The author is division chief in the Asia and Pacific department of the IMF, Steven Barnett
Less growth in China today will mean higher income in the future. So rather than worry, we should welcome the slowdown in China’s economy.
Why? Because by favoring structural reforms over short-term stimulus, China’s leadership is illustrating their commitment to move to a more balanced and sustainable growth model.
Borrow and spend, or in China’s case, borrow and invest works great to prop up growth. At least for a while. But eventually, debt rises, investment becomes less productive, and the risks rise.
Fortunately, China’s economy still has considerable buffers. The risks to the outlook in the near-term, therefore, is extremely low. But the economy is becoming more vulnerable on several fronts: surging credit, strains on local government finances, and weakening balance sheets in parts of the corporate sector. Credit provides the clearest example. A broad measure of credit (total social financing) had held steady at about 130 percent of GDP for much of the 2000s. However, since 2008, it has shot up to around 200 percent of GDP, an increase of 70 percent of GDP in 4½ years.
Not surprising, therefore, that investment is also booming. Investment accounts for nearly half of the economy’s output, which is among the highest in the world. Indeed, it is also high relative to the historical experience of other fast growing economies. As more output goes into investment, less goes into consumption. Indeed, in the past decade consumption’s share of output has declined significantly. Reversing this trend requires re-balancing growth away from investment and towards consumption.
Achieving more balanced and sustainable growth will hinge on implementation of a package of reforms. Let’s focus on two areas of the package: further strengthening of the financial sector and opening the service sector to more competition. Done together, these reforms could provide another one-two punch analogous to state enterprise reform in the late 1990s and joining the World Trade Organization, which propelled growth in the 2000s.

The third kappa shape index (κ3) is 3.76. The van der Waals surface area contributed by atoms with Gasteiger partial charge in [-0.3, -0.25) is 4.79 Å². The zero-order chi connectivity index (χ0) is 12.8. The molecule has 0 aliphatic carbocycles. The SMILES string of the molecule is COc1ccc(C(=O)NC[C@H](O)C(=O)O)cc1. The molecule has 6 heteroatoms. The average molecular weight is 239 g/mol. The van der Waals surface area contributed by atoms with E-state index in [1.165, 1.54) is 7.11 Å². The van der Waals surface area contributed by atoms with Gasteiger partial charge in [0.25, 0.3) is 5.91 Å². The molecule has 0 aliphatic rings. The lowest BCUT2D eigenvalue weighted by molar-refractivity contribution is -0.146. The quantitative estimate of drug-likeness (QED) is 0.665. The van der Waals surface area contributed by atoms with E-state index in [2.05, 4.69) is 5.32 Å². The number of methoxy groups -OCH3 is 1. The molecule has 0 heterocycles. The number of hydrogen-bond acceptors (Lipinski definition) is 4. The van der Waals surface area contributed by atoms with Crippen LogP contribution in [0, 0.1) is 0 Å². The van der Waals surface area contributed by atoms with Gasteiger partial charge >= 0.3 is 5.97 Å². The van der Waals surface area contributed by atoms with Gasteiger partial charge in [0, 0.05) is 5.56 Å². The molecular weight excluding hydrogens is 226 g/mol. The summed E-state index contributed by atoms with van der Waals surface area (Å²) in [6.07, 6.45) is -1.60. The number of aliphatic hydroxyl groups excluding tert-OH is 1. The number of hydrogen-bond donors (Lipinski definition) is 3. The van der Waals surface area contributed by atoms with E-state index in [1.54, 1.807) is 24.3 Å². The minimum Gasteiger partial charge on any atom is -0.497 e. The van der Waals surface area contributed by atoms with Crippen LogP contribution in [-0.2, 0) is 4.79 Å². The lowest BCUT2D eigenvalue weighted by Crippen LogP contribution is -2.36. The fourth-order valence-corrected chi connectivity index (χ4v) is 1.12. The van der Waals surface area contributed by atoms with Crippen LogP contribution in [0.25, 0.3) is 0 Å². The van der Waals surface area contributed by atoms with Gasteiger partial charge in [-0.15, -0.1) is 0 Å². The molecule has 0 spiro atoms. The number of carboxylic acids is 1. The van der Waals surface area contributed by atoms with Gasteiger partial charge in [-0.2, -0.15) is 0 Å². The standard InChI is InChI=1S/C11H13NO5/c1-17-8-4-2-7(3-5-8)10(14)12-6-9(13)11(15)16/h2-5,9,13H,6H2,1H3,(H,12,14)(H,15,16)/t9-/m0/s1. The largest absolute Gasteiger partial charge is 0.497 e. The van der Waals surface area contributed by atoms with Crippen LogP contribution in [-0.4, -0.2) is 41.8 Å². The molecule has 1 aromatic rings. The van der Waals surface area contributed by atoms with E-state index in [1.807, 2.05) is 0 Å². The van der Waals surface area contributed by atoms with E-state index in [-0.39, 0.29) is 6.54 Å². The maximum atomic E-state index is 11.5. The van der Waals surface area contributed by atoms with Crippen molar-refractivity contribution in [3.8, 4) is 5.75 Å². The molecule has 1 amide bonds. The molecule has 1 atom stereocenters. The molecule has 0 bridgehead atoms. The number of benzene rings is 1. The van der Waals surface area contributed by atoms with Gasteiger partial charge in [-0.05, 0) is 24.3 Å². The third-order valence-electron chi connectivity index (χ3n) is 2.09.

A more market-based financial system will better channel household savings to productive uses. This means more credit to dynamic start-ups in the service sector—the type of firms currently squeezed out of the credit market.
For this to work, the market for services needs to be more competitive, so these dynamic start-ups can actually start-up. Think healthcare, education, financial services, logistics, utilities, and telecom to name a handful. These new firms will, in turn, create jobs. And, the service sector tends to be more labor intensive than industry.
More labor intensive growth means more household income, and higher household income means more consumption. Financial sector reform would also boost household income from investments directly. Bank deposits, where savings are often parked, have offered zero or often negative returns when adjusted for inflation. In a more market-based system, households would do much better than zero.
There’s a catch: in this new model growth would be slower. In the coming years, taming rising risks in the economy – by reigning in credit growth and rationalizing investment – will likely slow the economy. Put simply, less stimulus means less growth. Reform itself could also entail adjustment costs in the transition, with some short run impact on growth.
We estimate that with reforms China’s growth could average around 6 percent a year from now to 2030. By all measures – except perhaps China’s 10 percent average annual growth over the past 30 years – this would be a fantastic outcome. Especially when compared to a status-quo scenario, in which China could very well get stuck in the middle-income trap and income per person would peak at around 25 percent of that in the United States in 2030. In contrast, with successful reforms, income per person in China could reach 40 percent of the U.S. level by 2030.
The new model would also deliver higher quality growth. Higher quality because it would improve living standards by boosting employment, income, and consumption; use less natural resources and be more environmentally friendly; and most importantly, be sustainable.
Somewhat slower growth in the near-term is a tradeoff worth making for higher future income. This is clearly good not only for China, but also the world economy. By 2030 China—especially with successful reforms – will almost certainly be the world’s largest economy. So China’s success – which will substantially increase income in China – will also mean much higher global demand and will thus be hugely important for a robust and healthy global economy.
Less growth in China today in exchange for more, much more, income in the future.